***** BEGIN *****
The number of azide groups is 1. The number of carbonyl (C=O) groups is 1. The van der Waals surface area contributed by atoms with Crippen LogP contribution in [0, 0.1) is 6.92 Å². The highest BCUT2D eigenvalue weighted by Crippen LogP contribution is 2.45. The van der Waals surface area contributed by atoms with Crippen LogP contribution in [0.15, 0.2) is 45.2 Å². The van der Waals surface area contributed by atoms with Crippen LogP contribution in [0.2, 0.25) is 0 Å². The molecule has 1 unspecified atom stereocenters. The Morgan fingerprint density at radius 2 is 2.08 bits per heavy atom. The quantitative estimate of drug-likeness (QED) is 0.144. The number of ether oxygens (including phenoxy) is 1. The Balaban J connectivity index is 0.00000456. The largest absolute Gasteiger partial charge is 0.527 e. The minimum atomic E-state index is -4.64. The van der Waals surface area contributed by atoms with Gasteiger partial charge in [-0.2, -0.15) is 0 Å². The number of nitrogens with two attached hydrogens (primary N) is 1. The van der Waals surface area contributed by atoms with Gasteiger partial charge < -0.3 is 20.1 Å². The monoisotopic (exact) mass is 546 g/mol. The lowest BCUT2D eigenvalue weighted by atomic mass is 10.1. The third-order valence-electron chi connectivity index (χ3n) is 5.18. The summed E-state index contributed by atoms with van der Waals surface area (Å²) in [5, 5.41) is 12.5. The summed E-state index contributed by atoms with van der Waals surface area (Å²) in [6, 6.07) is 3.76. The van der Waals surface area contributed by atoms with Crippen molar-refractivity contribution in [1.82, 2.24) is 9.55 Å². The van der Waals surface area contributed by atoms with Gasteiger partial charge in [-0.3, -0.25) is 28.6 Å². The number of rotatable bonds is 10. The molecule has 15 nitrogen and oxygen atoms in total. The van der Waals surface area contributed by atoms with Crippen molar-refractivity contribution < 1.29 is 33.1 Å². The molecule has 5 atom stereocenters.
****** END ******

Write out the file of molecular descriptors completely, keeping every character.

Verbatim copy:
The number of azide groups is 1. The number of carbonyl (C=O) groups is 1. The van der Waals surface area contributed by atoms with Crippen LogP contribution in [0, 0.1) is 6.92 Å². The highest BCUT2D eigenvalue weighted by Crippen LogP contribution is 2.45. The van der Waals surface area contributed by atoms with Crippen LogP contribution in [0.15, 0.2) is 45.2 Å². The van der Waals surface area contributed by atoms with Crippen LogP contribution in [0.2, 0.25) is 0 Å². The molecule has 1 unspecified atom stereocenters. The Morgan fingerprint density at radius 2 is 2.08 bits per heavy atom. The quantitative estimate of drug-likeness (QED) is 0.144. The number of ether oxygens (including phenoxy) is 1. The Balaban J connectivity index is 0.00000456. The largest absolute Gasteiger partial charge is 0.527 e. The minimum atomic E-state index is -4.64. The van der Waals surface area contributed by atoms with Gasteiger partial charge in [-0.2, -0.15) is 0 Å². The number of nitrogens with two attached hydrogens (primary N) is 1. The van der Waals surface area contributed by atoms with Gasteiger partial charge < -0.3 is 20.1 Å². The monoisotopic (exact) mass is 546 g/mol. The lowest BCUT2D eigenvalue weighted by atomic mass is 10.1. The third-order valence-electron chi connectivity index (χ3n) is 5.18. The summed E-state index contributed by atoms with van der Waals surface area (Å²) in [5, 5.41) is 12.5. The summed E-state index contributed by atoms with van der Waals surface area (Å²) in [6, 6.07) is 3.76. The van der Waals surface area contributed by atoms with Crippen molar-refractivity contribution in [1.82, 2.24) is 9.55 Å². The van der Waals surface area contributed by atoms with Gasteiger partial charge in [-0.3, -0.25) is 28.6 Å². The number of rotatable bonds is 10. The molecule has 15 nitrogen and oxygen atoms in total. The van der Waals surface area contributed by atoms with Crippen molar-refractivity contribution < 1.29 is 33.1 Å². The molecule has 5 atom stereocenters.